The model has also been taken up en masse in places such as London and Singapore. The author Alexandria Lafci predicted in 2018 that the model would only grow due to the prediction that the world’s cities would be populated by 2.5 billion people by 2025, with 90 per cent of the Earth’s population predicted to be living on 10 per cent of its land mass.

Co-living in Ireland

Minister for Housing, Planning and Local Government, Eoghan Murphy TD has said before that co-living developments offer an “exciting” opportunity to young workers. He made these comments after plans for a development of 208 “single occupancy bedspaces”, where dozens of occupants would share one kitchen were brought to light in 2018.

Murphy was roundly criticised for these comments, as he was for comments in 2019 where he compared the conditions within co-living developments to living in a “very trendy, kind of boutique hotel type place”, a comparison he later accepted was “not a good one”. Labour leader, Brendan Howlin TD called him “an apologist for those who wish to push down the quality of housing”, and Murphy explained that his vision for co-living was for young workers who were prepared to make “certain sacrifices around space so they can live closer to work, at a more affordable rent”.

Regulations with regard to co-living were put in place in 2017, with the Government being welcoming of the potential of developments becoming a part of the Irish housing landscape. Models believed to be welcome are those inspired by existing examples such as the Collective Old Oak in London, the world’s largest co-living space with over 500 occupants, and the LifeX tenements prevalent in Copenhagen, Munich and Vienna.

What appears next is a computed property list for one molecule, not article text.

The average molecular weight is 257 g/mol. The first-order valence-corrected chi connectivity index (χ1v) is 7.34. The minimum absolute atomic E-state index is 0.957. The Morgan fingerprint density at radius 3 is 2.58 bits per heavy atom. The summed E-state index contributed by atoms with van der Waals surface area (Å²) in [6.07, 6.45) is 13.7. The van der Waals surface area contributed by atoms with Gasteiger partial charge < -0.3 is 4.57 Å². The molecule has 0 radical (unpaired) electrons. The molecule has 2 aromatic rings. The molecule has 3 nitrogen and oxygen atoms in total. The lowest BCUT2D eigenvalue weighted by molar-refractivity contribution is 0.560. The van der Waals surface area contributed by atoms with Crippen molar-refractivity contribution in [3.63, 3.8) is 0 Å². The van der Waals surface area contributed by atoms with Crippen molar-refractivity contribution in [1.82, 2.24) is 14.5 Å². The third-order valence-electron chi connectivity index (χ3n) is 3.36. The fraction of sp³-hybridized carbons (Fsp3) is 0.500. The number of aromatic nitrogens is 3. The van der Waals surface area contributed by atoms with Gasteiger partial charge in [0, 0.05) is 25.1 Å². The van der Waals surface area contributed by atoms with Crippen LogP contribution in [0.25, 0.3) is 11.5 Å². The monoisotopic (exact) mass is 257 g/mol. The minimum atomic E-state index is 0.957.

Taoiseach Leo Varadkar has said in the past that it is important to remember that co-living spaces will account for roughly 1 per cent of the building being done as Ireland seeks to address its housing crisis.

In June 2019, a co-living development with spaces for over 200 people in Tallaght was denied planning permission by An Bord Pleanála. The reasons given for the rejection were that the development had “fail[ed] to provide an acceptable living environment” and that it had a “notable shortfall in the provision of sufficient communal facilities”. The Department of Housing refuses to comment on specific planning decisions, but did issue a statement saying that it was “satisfied that the co-living guidelines are robust and will continue to monitor the sector”.